Martin McHugh: It would be great if we could get to a position where all Departments are doing the same thing. As a catapult, the one thing that we have to remain clear on is our neutrality. Industry, Government, trade associations and universities trust us as that neutral convener, so we have to maintain that position of neutrality, so that people can trust us with their opinions and we can convey those opinions back up. As I said, for us it would be easier if there was a single voice from the Government, even if that was made up of two Departments.

Q14            Chair: On the basis of that answer, if I was to ask you your view about Newport Wafer Fab, presumably you would tell me that you would not be able to give me an opinion.

Martin McHugh: On Newport Wafer Fab, we have a position of neutrality. We have to think of the UK as a whole. It was picked up with the fabs that were mentioned in Newton Aycliffe and Scotland, but we would say that our particular interest within the compound semiconductor industry across the UK is to make sure that there are targeted investments within the compound semiconductor industry, building the supply chain up across the UK, which includes Scotland, the north-east, the south-west and south Wales.

Q15            Chair: The Foreign Affairs Committee suggested that the Government should play a role in any listing of Arm and maintain some kind of “golden shareI think that was the phrase they used. Would you agree that it would be beneficial to the industry if Government had that level of intervention around ownership or investment directly in companies?

Martin McHugh: It is a position that we would rather not comment on at the moment. Again, it is protecting our neutrality from an industry and Government point of view.

Chair: I am feeling generous today, so I will not push you.

Q16            Paul Howell: Just going back to what we have touched on a little bit there in terms of the supply chain structure, we have talked about the different bits of the business already, but just how resilient is the UK when it comes to the supply chain? Are there gaps in it? What is the structure like? Is it fragmented all over the UK or are there clusters that are in different parts? Are there certain things in the south-west, certain things in the north-east and certain things in Scotland? Should it be encouraged to be a more collaborative structure, or is it just the way that it has evolved? What should we be looking for there? Are there any particular gaps that we should be particularly concerned about, other than what we have already covered?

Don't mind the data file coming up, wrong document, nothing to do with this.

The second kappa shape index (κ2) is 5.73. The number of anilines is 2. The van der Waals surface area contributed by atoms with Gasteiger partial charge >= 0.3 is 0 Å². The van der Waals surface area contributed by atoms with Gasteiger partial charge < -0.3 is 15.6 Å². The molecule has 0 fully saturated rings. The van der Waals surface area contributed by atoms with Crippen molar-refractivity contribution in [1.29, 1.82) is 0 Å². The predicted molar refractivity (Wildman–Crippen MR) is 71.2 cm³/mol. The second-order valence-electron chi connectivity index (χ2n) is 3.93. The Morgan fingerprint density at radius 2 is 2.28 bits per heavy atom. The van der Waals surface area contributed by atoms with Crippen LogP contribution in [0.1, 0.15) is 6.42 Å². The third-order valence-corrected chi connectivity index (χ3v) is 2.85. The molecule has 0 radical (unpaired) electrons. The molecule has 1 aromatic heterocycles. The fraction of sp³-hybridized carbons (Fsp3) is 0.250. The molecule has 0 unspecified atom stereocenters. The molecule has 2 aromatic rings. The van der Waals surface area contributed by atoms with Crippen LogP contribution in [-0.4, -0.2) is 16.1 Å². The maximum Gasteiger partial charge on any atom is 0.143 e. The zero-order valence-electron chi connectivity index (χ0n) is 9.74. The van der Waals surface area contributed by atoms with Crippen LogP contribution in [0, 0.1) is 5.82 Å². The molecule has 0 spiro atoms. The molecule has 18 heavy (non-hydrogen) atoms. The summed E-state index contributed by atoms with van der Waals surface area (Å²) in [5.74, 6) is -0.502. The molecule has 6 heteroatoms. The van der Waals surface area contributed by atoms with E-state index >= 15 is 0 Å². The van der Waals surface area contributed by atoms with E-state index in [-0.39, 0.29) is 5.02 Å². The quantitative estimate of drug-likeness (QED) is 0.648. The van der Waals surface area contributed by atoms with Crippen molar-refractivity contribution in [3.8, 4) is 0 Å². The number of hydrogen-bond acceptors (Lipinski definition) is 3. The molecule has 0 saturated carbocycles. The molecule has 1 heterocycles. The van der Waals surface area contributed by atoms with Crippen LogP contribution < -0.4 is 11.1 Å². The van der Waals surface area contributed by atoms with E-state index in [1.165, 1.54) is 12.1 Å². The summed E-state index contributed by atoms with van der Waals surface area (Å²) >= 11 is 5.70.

Martin McHugh: I will start that and then pass to Andy. There are recognised clusters within the UK. The catapult has mapped those out. We recognise a very strong RF cluster in the north-east that would benefit from targeted investment. We recognise a very strong cluster within Scotland around heavy power and satellite applications that we think would benefit from targeted investment, as well as within south Wales and the cluster where we are located, and then the clusters in and around the east of England and down in Torquay in the south-west.

We believe that those clusters could benefit from having supply chains formed around them and connecting the various supply chains to make sure that they are there to support those particular clusters as well. That is one of the roles of the catapult.

I will ask Andy and Alastair in turn to add to that as well. Andy has a particularly good map of the catapult network behind him, which just shows how wide everything is.

Dr Sellars: You are right. When it comes to compound semiconductors, we do have elements across the supply chain. In design and research and fabrication, where they could do with a bit of assistance is in the scale-up, particularly to address these large markets of vehicle electrification and 5G satellite communications. Our catapult is located with IQE, a world-leading provider of compound semiconductors for facial recognition and 5G, for example, so we really are at the heart of that particular cluster.

When it comes to silicon fabrication, as we alluded to earlier, we have very good strengths in design, but there is some patchiness. High-end silicon chips are all fabbed in the far east. The UK is not unusual in this particular situation. When you look at all the major developed economies such as the US or the EU, they all buy their high-end silicon from the far east. We are not unusual in that particular situation. In compound semiconductors, we have good representation across the supply chain.

Alastair McGibbon: I would say that one gap that we have not talked about is that the UK does not have what we call base wafer growth capability. All the action happens on the very top surface or epi layer of a semiconductor waferAndy mentioned IQE, which is world-leading at developing that epi layer—and then it goes to a fab. The epi layer is built on usually a six or eight-inch diameter wafer of different types of material. There is absolutely no UK capability in that space, so that is always a supply chain gap.